'Third-world' roading upsets residents (+ video)

Kaikorai resident Peter Waterman is upset at the state of the roading in his suburb as extensive...
Kaikorai resident Peter Waterman is upset at the state of the roading in his suburb as extensive water infrastructure works are carried out. Photos by Gregor Richardson.
Shetland street.
Shetland street.

The ‘‘third-world'' roading conditions being created by Dunedin City Council contractors while renewing the water mains in Kaikorai is leaving some residents angry and impatient for it to be finished.

The work involves renewing individual property water pipes (service lines) within the carriageway, and replacing old tobies (water shut-off valves) with new modern manifold boxes outside private properties.

Kaikorai resident Peter Waterman said he was delighted the much needed work was being done, but he and other people living in the Tyne, Oban, Shetland and Nairn Sts areas were becoming increasingly infuriated at the length of time it was taking to complete the work, and the state the roads were being left in.

‘‘They deployed very rapidly and very efficiently when they put in the main piping, but restoring the road seems to be taking an extraordinarily long time.‘‘

Work seems to be going in fits and starts, and the state of the roads - after a period of digging - are not restored properly, so there is quite a lot of pot-holing in places like Nairn St.

‘‘It causes people to have to swerve around them and it's not particularly conducive to safe traffic.''

Mr Waterman said the deployment of traffic management systems left ‘‘a lot to be desired''.

Navigating detours around the nearby streets was like ‘‘driving through a maze'', and sometimes signage was put in the middle of lanes so vehicles had to swerve into oncoming traffic to go around them, he said.

Many properties did not have off-street parking, and with so many construction vehicles in the area, it was often very difficult to find on-street parking spaces nearby, he said.

‘‘I know a lot of my neighbours are finding it quite an issue.

‘‘I'd like to see more care taken with traffic management and temporary repairs of the roadwork, so that we're not faced with a third-world road system for months on end.''

Many other Kaikorai residents, who declined to be named, shared his views.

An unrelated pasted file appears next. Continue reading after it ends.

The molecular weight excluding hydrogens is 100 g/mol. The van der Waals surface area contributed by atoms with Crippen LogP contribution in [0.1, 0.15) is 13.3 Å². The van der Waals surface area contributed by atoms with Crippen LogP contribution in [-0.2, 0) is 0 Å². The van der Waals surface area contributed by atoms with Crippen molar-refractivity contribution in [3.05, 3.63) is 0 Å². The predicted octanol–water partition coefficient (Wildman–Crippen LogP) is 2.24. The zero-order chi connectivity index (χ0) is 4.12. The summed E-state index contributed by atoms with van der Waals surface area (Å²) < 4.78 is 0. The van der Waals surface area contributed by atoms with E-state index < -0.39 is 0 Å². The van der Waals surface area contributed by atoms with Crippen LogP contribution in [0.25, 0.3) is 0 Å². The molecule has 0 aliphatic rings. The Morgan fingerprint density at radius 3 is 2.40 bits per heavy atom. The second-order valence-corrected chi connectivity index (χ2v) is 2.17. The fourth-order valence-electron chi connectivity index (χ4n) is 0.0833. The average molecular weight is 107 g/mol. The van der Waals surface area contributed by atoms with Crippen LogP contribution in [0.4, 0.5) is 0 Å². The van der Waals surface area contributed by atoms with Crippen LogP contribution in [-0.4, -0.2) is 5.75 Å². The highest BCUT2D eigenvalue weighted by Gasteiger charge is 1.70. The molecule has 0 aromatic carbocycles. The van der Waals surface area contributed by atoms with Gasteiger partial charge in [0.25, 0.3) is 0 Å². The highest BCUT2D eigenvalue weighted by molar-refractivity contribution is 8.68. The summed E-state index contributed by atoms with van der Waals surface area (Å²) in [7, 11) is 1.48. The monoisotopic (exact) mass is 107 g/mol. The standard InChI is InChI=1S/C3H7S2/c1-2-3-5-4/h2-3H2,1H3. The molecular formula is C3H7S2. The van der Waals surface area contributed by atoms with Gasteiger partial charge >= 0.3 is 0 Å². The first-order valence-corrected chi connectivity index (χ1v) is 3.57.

But another resident said the work had to be done, and people just needed to ‘‘suck it up''.

Council water and waste services asset and commercial manager Tom Osborn said the work in Kaikorai was part of a four-phase project.

Phase 1 work in Shetland St, Mount St, Dale St, Mardale St, lower Oban St, Wales St, Fairfax St, McMillan St and Lynn St, began in June 2015 and was expected to be completed in May.

Phase 2 began in October 2015. Work in Jellicoe Cres, Beresford St and Kinsman St was expected to be completed by the end of this month; and work in Font St, School St, Walton St, Wright St, Tyne St and upper Oban St was expected to be completed in August.

The other two phases of the project were still in planning.

Mr Osborn said all trenches and potholes created by the water mains renewal project, were only temporarily ‘‘patched'' as works progressed, because heavy construction vehicles would damage the road surfaces which were never intended for heavy vehicle use.

‘‘Full reinstatement of these affected streets is programmed for the end of the construction works, to ensure the new surface is not damaged.''

Mr Osborn said all final reinstatement work would be checked by the council before final sign-off for the contractors.

‘‘Given the nature of the works, it is imperative to provide proper safety to both contractors and the public, and traffic management have strived to keep traffic available and fluid ...''

He said it was ‘‘unfortunately inevitable'' construction vehicles would take up parking spaces during working hours.

john.lewis@odt.co.nz

Add a Comment

Our journalists are your neighbours

We are the South's eyes and ears in crucial council meetings, at court hearings, on the sidelines of sporting events and on the frontline of breaking news.

As our region faces uncharted waters in the wake of a global pandemic, Otago Daily Times continues to bring you local stories that matter.

We employ local journalists and photographers to tell your stories, as other outlets cut local coverage in favour of stories told out of Auckland, Wellington and Christchurch.

You can help us continue to bring you local news you can trust by becoming a supporter.

Become a Supporter